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Chef Bricia Lopez Shares Her Recipe in Honor of Hispanic Heritage Month

During Hispanic Heritage Month we celebrate our Latino culture and spotlight those that are serving as cultural ambassadors sharing our traditions and influences with society. Chef Bricia Lopez of Guelaguetza, a James Beard Award winner and restaurant favorite in Los Angeles is a big advocate of her native Oaxaca, Mexico, mostly by the regional specialties her and her family serve at the restaurant.  She shared some trends she’s seeing in the kitchen and on menus everywhere inspired by Mexican cuisine and culture.

What kind of flavors and homemaking activities can we expect more of in the upcoming year? 

Bricia: I predict we’ll see bolder, smokier flavors that are heightened through the layering of spices and chiles. I love making homemade tortillas at home with my 3.5 year old son and I hope it’s something that more families start doing at home. For me, it’s an easy way to pass down tradition to my son and spend time in the kitchen, which I love.

What region (s) of Mexico do you think will be the most influential to the overall Mexican food scene?

Bricia: I am of course bias to Oaxaca, but I do think that Baja California, Puebla and Sonora will also be the most popular.

Is there a trend in Mexican cuisine you are seeing now that you hope lives on?

Bricia: I hope vegan-friendly Mexican dishes continue to grow in 2019. Many people have a misconception that Mexican can’t be vegan, when in reality our indigenous roots are vegan.

What dish will you be serving up this fall to friends and family in honor of Hispanic Heritage Month? 

Bricia: Being from Mexico, we have such a variety of chiles that are widely used in our cuisine. I love the flavors of Pasilla Chiles and I created this Stuffed Pasilla Chiles recipe with melted Cacique Manchego cheese. It’s pretty easy to prepare and the honey/piloncillo syrup really heightens the flavor of both the chile and cheese.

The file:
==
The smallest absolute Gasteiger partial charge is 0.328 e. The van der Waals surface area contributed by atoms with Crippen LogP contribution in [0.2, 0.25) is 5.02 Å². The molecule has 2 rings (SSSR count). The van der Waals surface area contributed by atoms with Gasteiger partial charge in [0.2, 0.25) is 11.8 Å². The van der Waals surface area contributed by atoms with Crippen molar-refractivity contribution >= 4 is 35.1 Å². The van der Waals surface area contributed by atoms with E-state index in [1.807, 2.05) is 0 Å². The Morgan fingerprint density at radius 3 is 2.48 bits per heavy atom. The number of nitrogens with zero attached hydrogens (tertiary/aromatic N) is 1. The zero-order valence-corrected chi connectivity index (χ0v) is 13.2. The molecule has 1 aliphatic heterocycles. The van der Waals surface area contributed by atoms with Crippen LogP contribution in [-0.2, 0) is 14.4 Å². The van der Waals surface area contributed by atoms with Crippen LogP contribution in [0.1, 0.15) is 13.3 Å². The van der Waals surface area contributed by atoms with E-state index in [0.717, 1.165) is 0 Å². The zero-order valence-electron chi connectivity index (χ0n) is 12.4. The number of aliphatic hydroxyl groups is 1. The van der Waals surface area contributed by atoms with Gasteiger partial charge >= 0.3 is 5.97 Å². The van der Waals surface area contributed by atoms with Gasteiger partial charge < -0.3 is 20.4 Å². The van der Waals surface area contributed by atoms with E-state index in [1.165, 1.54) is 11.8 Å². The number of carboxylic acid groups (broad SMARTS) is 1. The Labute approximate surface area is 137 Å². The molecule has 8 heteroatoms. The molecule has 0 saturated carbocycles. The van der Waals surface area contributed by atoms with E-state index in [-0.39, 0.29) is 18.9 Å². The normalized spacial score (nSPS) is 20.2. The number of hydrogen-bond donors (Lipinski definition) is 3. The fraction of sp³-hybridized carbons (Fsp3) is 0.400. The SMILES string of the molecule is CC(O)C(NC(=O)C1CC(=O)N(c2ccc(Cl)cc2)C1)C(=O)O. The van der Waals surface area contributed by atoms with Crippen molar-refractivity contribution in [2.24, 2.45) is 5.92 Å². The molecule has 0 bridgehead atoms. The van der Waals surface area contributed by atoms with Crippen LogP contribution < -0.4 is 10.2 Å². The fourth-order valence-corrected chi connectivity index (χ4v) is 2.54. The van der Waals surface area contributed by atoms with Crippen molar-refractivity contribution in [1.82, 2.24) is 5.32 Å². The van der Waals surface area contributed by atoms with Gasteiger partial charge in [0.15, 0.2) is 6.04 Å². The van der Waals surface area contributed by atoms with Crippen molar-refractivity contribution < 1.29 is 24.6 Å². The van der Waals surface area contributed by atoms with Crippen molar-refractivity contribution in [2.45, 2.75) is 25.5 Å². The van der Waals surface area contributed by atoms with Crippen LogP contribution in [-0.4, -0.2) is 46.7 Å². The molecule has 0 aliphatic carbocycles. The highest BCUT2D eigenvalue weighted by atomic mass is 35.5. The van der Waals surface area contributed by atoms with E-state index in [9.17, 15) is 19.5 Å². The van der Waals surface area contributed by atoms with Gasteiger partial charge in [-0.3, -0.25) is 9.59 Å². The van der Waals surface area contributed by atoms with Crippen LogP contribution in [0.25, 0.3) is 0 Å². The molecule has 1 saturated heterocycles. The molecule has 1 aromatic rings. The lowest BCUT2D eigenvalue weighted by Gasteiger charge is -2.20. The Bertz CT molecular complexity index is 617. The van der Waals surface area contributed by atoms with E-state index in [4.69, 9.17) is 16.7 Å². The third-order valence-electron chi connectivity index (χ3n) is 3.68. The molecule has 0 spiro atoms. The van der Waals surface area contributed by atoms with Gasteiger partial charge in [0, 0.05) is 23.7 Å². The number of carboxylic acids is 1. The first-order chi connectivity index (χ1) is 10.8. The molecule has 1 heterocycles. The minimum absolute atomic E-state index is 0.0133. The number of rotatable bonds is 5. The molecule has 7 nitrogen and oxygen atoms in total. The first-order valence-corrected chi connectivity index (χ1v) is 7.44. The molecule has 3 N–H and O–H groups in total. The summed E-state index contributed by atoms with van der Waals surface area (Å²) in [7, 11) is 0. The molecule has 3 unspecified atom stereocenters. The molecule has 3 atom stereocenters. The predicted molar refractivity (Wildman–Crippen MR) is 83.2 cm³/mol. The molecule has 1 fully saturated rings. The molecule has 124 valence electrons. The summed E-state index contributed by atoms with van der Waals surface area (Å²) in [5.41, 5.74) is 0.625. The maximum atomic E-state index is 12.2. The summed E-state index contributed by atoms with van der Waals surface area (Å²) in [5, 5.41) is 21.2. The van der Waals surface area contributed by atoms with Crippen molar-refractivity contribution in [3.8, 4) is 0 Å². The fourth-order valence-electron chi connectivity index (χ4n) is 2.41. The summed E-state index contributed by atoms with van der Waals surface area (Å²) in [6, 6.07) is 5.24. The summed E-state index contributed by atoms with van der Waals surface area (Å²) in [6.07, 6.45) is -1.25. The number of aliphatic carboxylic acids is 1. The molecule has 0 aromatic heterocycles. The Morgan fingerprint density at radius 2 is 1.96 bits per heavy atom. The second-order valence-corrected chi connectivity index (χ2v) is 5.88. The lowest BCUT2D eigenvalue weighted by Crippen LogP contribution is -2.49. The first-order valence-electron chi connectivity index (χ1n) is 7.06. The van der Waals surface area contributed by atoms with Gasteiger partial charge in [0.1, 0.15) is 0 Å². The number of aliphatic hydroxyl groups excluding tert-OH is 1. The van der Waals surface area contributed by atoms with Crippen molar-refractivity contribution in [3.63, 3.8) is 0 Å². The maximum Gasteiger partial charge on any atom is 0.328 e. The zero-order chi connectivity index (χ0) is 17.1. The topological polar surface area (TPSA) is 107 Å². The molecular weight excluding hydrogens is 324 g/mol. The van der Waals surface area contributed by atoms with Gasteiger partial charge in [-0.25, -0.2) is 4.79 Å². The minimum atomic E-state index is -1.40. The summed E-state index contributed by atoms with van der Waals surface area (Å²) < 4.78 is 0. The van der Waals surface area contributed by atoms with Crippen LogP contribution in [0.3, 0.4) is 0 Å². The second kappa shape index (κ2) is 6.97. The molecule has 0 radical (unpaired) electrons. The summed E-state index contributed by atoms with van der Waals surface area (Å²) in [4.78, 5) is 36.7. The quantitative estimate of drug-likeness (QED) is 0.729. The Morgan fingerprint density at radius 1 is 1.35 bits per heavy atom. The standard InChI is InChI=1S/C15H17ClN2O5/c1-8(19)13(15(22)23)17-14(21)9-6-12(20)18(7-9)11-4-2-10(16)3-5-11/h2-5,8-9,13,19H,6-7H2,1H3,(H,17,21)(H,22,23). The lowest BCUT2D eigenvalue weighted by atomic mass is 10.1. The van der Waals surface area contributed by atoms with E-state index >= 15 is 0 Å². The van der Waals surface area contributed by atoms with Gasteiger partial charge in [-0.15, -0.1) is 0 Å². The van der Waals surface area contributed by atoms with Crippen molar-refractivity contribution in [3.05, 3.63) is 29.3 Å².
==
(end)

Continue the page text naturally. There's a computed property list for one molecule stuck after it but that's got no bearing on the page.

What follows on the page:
Chef Bricia Lopez


For the syrup:

1 tbsp honey

1 cup water

1/2 cup piloncillo

1 cinnamon bark

1 thyme sprigs, dried

1 clove, Whole

1 star anise

For the Chiles:

1 liter water

4 Tbsp Piloncillo

1 tbsp brown cane sugar

15 Chile Pasilla Oaxaqueno

¼ lb Queso Manchego, cubed

1 cup Epazote leaves, chopped

To garnish:

30 Epazote leaves, fried

Fresh thyme flowers

¼ cup crumbled Cacique Queso Fresco


For the Syrup:

Under medium heat, add water, honey, piloncillo , thyme, cloves and anise to a saucepan. Once it comes to a boil, reduce heat and simmer and reduce for 10 minutes. Discard the thyme, cloves and anis, then allow to cool.

For the Chiles:

Boil water with piloncillo and sugar. Drop in the Chiles and allow them to boil for 5 minutes. Remove from heat, cover pot and allow the chiles to soak for another 20 minutes, until the chiles have softened.  Once the chiles have softened, remove from hot water and allow them to cool for a few minutes.

Combine Cacique Queso Fresco with chopped Epazote leaves.

Make a slit on the chiles from top to bottom, then stuff with 3 oz. of Cacique Manchego. Drizzle syrup on top of cheese and broil for 2 minutes, until cheese has melted. Remove from stove and allow any excess juice from the Chiles to drain.

Top with an extra drizzle of syrup and garnish with fresh thyme flowers, fried Epazote leaves and crumbled Cacique Queso Fresco.